2. Swelling all over to the point where you do not look human IS NOT NORMAL. Don’t call Labor and delivery, go in to the ER to get checked- especially if swelling in the hands and face comes with headache and lightheadedness or any other sign of high blood pressure. Pre-Eclampsia is serious, but can be managed if it’s caught early on.
  3. Lay off the baby books- especially if you have a preemie- seriously, cut it out. If your baby doesn’t develop by the books (either advanced or behind) they will stress you out more than help- it’s nice to know what “normal” development is, but if you start playing comparisons, it will make you lose your mind.
  4. Go ahead and complain about the morning sickness, crampy feelings, bloated feeling, headaches, mood swings, exhaustion and everything else- being pregnant sucks and it’s ok to not enjoy the symptoms- it’s the end result we all want.
  5. Do not freak out after being given the epidural. It doesn’t make all feeling go away- just the pain.
  6. Enjoy the last little bit of freedom- the sleepless nights do not last long (be a few months, they WILL sleep through the night) but that small window of time in between feels like an eternity- and there will be times you will wake up freaked out in the middle of the night because your baby sighed and you thought they were choking- that is normal.

As of right now, those first three pieces of advice are the most important things I wish I had known. I know I could never know, but I feel that if I had known to start taking folic acid before we started trying, our middle daughter would be here with us- about to turn 5.

After my kids were born, there are things I wish I had known.

1. My social life would die. I always had an active social life from college on out- but between location differences between my friends, weeding out the bad influences and age differences between our kids, I have lost touch with most of my old friends. Lack of time tends to get in the way of meeting new people in similar situations (although, working moms with working husbands and busy schedules may not be the types I’d want to meet when it comes to play dates and getting kids together). It’s not bad losing social life- If your old friends were bad influences (into drinking/drugs/etc) but it does rub off on your kids as they get older and have a lower interest in being around other kids.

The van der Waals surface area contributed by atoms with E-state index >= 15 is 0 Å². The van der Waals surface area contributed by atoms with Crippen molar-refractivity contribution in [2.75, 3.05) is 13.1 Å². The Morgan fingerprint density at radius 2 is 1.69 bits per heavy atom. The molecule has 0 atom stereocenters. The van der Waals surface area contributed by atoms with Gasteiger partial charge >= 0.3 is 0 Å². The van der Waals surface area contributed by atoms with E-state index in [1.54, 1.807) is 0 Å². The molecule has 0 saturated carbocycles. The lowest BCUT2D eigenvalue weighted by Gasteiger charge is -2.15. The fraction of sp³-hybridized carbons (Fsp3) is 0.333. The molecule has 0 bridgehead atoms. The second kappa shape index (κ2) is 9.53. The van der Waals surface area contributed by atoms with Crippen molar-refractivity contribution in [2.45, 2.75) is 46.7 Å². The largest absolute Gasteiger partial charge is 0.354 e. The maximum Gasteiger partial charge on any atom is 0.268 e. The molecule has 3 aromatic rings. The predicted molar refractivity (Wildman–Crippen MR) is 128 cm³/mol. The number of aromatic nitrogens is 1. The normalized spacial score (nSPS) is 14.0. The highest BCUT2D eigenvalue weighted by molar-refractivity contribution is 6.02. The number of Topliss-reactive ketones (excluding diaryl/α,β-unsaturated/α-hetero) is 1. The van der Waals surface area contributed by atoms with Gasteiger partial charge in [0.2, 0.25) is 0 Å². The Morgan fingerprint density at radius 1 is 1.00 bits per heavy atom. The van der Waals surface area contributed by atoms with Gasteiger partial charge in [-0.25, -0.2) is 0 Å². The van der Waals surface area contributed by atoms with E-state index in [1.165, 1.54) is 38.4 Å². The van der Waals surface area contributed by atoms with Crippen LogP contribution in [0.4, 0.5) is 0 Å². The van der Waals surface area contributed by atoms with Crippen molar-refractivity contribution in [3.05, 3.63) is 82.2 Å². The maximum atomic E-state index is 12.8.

2. Don’t let your kid sleep in your bed with you. Even just one night. Our 7 year old fell out of her big girl bed two times in one night when she was 3. We allowed her to sleep with us that night. She’s now 7 and we still can’t get her out of our bed (we could, but she actually panics at the thought of sleeping alone). We know she’s spoiled, but fear and anxiety is real and is a real problem when part of a child’s special needs is that they have trouble communicating with others.

3. Having special needs kids changes how you interact with all areas of your life. I’d love to take her to parties and to movies- and sometimes she does great. Other times, we will spend the full night in the bathroom with me trying to calm her down. We do not know how she will react to any given social interaction and sensory overload is a real problem. It has taken me 30 years to know and handle my own issues (loud noises- mainly, loud crowds, she has the same)

I recently read about one business starting a sensory sensitive day and I’m going to have to try taking her. I want to get her around more “normal” developing children, but other special needs kids tend to get on well with her- either way, she’s starting to take interest in socializing so we need to nurture it.

 

I may create a continuation of this post when I think of more. I know there are probably a lot of things that have slipped my mind. What are some things you wish you had known when you were newly pregnant?

 

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In 2 days I will have a 7 year old

I never believed when people said time flies by, but my tiny little doll sized baby will soon be 7. She’s reading, telling time and knows the days of the week. She knows which therapies she has on what days and reminds us on a regular basis.

I don’t know how her future will look, it’s 50/50, but she is already showing herself to be more intelligent than people give her credit. She’s kind, sweet, goofy and loving and I’m so lucky to call her my daughter.

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You Know You’re A Parent When…

You and your husband are the only ones awake and you announce you need to potty.

You put the kids in bed hours ago but Disney/Nick Jr is still playing in the background

You have rules such as- 1. No licking the cat. 2. No licking the door. 3. No licking your sister and 4. No throwing objects at the cat.

You know the pain of stepping on a Shopkinz toy (hurts worse than a Lego)

You have to buy a new vacuum almost annually due to overuse.

Your shampooer is constantly out and running.

You have random stains in your mattress, mattress pad, couch and chairs- you’re not sure what they are but you know it’s food.